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Still curious about my question above. Take a "typical" 420g chinese open mold 30id carbon rim and compare a 32h build vs. a 24h build.

What spoke would a 24h build need to use to be comparably stiff as a 32h build with Sapim Laser or DT Rev?
This also depends on the rim and hub (system stiffness), but if you just look at the influence of the spokes (other elements of the system assumed to have infinite stiffness = not correct, rim has significant influence to distribute loads to other/nearby spokes(*), hub not as much so) and model them as 1st order elements that have no bending/torsional stiffness (proper enough assumption) and have a continuous cross-sectional area (not correct, most spokes are butted):
(32/24 * 1.5mm^2)^0.5=1.73mm spoke diameter for same material spoke.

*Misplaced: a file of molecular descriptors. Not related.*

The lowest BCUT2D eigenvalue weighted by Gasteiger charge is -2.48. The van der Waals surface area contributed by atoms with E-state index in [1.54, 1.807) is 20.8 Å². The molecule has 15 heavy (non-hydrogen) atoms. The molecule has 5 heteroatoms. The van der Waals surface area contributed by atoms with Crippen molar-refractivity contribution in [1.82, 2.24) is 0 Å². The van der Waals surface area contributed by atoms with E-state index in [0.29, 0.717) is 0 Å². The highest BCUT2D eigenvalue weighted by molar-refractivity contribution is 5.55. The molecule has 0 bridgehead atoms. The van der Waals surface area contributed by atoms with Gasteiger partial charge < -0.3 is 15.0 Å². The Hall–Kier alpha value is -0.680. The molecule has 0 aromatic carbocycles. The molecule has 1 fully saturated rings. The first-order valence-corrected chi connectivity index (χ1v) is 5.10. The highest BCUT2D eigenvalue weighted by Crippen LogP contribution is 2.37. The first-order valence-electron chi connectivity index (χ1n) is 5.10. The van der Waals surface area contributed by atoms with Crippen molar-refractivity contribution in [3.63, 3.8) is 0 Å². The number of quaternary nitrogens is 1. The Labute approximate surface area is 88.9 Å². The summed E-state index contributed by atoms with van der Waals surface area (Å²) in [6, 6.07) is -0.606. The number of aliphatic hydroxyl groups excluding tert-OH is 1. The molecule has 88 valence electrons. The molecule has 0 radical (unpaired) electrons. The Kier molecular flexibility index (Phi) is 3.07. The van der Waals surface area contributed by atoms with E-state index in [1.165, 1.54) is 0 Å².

But alas you can not simplify it like this. But you can say that the lesser the amount of spokes, the bigger dia (larger E*A) spokes and-or stiffer the rims needs to be to (try to) reach an equal system stiffness - if at all attainable.
*: the more so with less spokes!
 

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I mean how do you know that a 15 on the Park chart = 100kgf?

Is that info from Berd?


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Yes, that is in the instructions in the Berd build kit. I also got the advice on using a SW-15 from Berd support (it takes a LONG time with a conventional spoke wrench). You could even use an electric drill with a tension cutoff to speed up the work if you have the correct bit.

The number of spokes thing, you other guys are way over-thinking this: a carbon rim will be stronger with fewer spokes than aluminum. Like long stems, 32h is outdated and old school. I have a buddy who just bought some Synchros Silverton SL fully carbon wheels with bonded carbon spokes, 20h front and rear.

I am looking at an ideal Cat 1 / life balance race weight of no lower than 190 pounds, although I raced pro for a couple of years at 175. I'm about 200 now in the offseason. I know how to make the bike go fast and I had no problems with these at all, nor my previous 24/28h carbon rims for years...